I recently visited a site that George has on his blogroll: In-Yer-Face Theatre. After clicking on "What Is In-Yer-Face Theatre," I found this explanation:
In-yer-face theatre is the kind of theatre which grabs the audience by the scruff of the neck and shakes it until it gets the message. The phrase 'in-your-face' is defined by the New Oxford English Dictionary (1998) as something 'blatantly aggressive or provocative, impossible to ignore or avoid'. The Collins English Dictionary (1998) adds the adjective 'confrontational'.
'In-your-face' originated in American sports journalism during the mid-1970s as an exclamation of derision or contempt, and gradually seeped into more mainstream slang during the late 1980s and 1990s, meaning 'aggressive, provocative, brash'. It implies being forced to see something close up, having your personal space invaded. It suggests the crossing of normal boundaries. In short, it describes perfectly the kind of theatre that puts audiences in just such a situation.
In-yer-face theatre shocks audiences by the extremism of its language and images; unsettles them by its emotional frankness and disturbs them by its acute questioning of moral norms. It not only sums up the zeitgeist, but criticises it as well. Most in-yer-face plays are not interested in showing events in a detached way and allowing audiences to speculate about them; instead, they are experiential - they want audiences to feel the extreme emotions that are being shown on stage. In-yer-face theatre is experiential theatre.
WHY? My basic argument is really simple: in-yer-face theatre is contemporary theatre. What was distinctly new about 1990s drama, what could not have been written 20 years earlier, is the type of in-yer-face play which shocked and disturbed audiences, creating a new aesthetic sensibility. In other words, in-yer-face theatre is to the 1990s what absurdism was to the 1950s, or what kitchen-sink drama was to the Macmillan years.
HOW? How can you tell if a play is in-yer-face? Well, it really isn't difficult: the language is filthy, there's nudity, people have sex in front of you, violence breaks out, one character humiliates another, taboos are broken, unmentionable subjects are broached, conventional dramatic structures are subverted. At its best, this kind of theatre is so powerful, so visceral, that it forces you to react - either you want to get on stage and stop what's happening or you decide it's the best thing you've ever seen and you long to come back the next night. As indeed you should.
First of all, this manifesto is an excellent argument for the need for more theatre history in our undergraduate curriculum. While "In-Yer-Face Theatre" may, indeed, be what sets the 90s off from other drama, it is the 1890s not the 1990s. Or at least the early 1900s. Has the author every heard of Artaud? Jarry? The Dadaists and the Surrealists? Wedekind? Give me a break. The only thing that makes "In-Yer-Face Theatre" different is that our society allows "artists" to get away with a helluva lot more now. Although Wedekind, in Spring's Awakening (written in 1891) did have a group of young boys performing a circle jerk...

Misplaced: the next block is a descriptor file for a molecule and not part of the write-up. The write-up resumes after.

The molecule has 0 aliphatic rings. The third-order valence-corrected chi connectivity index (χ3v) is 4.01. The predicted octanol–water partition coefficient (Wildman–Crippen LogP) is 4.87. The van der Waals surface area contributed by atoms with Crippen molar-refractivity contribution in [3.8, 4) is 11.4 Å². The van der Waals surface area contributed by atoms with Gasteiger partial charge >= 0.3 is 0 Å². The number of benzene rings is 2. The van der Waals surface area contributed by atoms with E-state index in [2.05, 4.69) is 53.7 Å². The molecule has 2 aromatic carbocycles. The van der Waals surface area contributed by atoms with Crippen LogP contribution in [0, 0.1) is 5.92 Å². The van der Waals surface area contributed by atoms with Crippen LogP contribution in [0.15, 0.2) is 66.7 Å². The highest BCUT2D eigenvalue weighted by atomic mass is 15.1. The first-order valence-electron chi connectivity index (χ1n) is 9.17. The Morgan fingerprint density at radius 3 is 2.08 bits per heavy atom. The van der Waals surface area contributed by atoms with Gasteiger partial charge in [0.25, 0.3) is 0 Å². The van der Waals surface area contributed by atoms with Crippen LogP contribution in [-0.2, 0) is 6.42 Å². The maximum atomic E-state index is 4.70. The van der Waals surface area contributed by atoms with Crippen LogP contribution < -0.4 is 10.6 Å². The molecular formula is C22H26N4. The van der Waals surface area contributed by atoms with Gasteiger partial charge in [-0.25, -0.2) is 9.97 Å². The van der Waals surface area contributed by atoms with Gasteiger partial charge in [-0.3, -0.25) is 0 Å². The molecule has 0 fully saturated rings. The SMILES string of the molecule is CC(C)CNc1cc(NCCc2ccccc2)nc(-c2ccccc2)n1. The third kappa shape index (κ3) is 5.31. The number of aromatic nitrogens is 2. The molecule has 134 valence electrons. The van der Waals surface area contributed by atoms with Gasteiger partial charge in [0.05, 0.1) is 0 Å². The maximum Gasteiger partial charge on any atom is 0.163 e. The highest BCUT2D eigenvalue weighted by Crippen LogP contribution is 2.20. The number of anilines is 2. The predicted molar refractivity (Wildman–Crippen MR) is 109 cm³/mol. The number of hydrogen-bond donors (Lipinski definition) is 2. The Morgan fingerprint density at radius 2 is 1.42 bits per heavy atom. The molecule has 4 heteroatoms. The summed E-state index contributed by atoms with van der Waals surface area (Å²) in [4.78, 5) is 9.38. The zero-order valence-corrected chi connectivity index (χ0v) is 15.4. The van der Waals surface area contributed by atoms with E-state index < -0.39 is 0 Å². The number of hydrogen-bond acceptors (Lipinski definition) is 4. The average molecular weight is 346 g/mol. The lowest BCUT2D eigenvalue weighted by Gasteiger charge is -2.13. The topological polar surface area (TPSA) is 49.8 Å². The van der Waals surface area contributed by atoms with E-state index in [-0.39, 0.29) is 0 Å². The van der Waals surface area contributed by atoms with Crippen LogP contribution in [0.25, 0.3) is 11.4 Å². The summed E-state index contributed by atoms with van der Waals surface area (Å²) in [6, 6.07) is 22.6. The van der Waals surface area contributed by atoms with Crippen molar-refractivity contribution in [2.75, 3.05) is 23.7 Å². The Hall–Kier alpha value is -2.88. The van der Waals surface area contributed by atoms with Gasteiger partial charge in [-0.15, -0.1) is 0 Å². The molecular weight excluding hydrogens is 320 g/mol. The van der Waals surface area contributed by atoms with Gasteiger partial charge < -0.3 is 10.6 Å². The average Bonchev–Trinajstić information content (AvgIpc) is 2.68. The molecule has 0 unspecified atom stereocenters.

Now, over the months I have been blogging, when I have written about artists who have a hostile attitude toward the audience, I have been poo-pooed. Am I wrong, or is this not a pretty damn good example? If not, then we have very different definitions of "hostile."
My question is: is this really an advance? Aside from allowing young theatre artists the thrill of yelling "fuck" in a crowded theatre, does this do anything other than simply move our society even further toward the crassness, brutality, crudity, inarticulateness, objectification, and banality that permeates almost every inch of our world already?
Perhaps I am slipping into the role reserved for middle-aged men of being outraged by the young (I can hear in my mind's ear the voices of critics condemning the "open sewer" of Ibsen's Ghosts a century ago). If so, then I willingly assume the role, since it provides young people with something solid to push against. To that end, let me say that this idea of theatre seems adolescent to me, like it was created by angry teenagers who broke away from Grand Theft Auto and said, "Hey, let's do a show! My Dad's got a dildo!"
My reaction to In-Yer-Face Theatre is to shout "Get Outa My Fucking Face Until You Have Something Intelligent to Say, Punk!" But then, that's just me... Curmudgeonly. Cranky. Valuing intelligence... Man, talk about old-fashioned.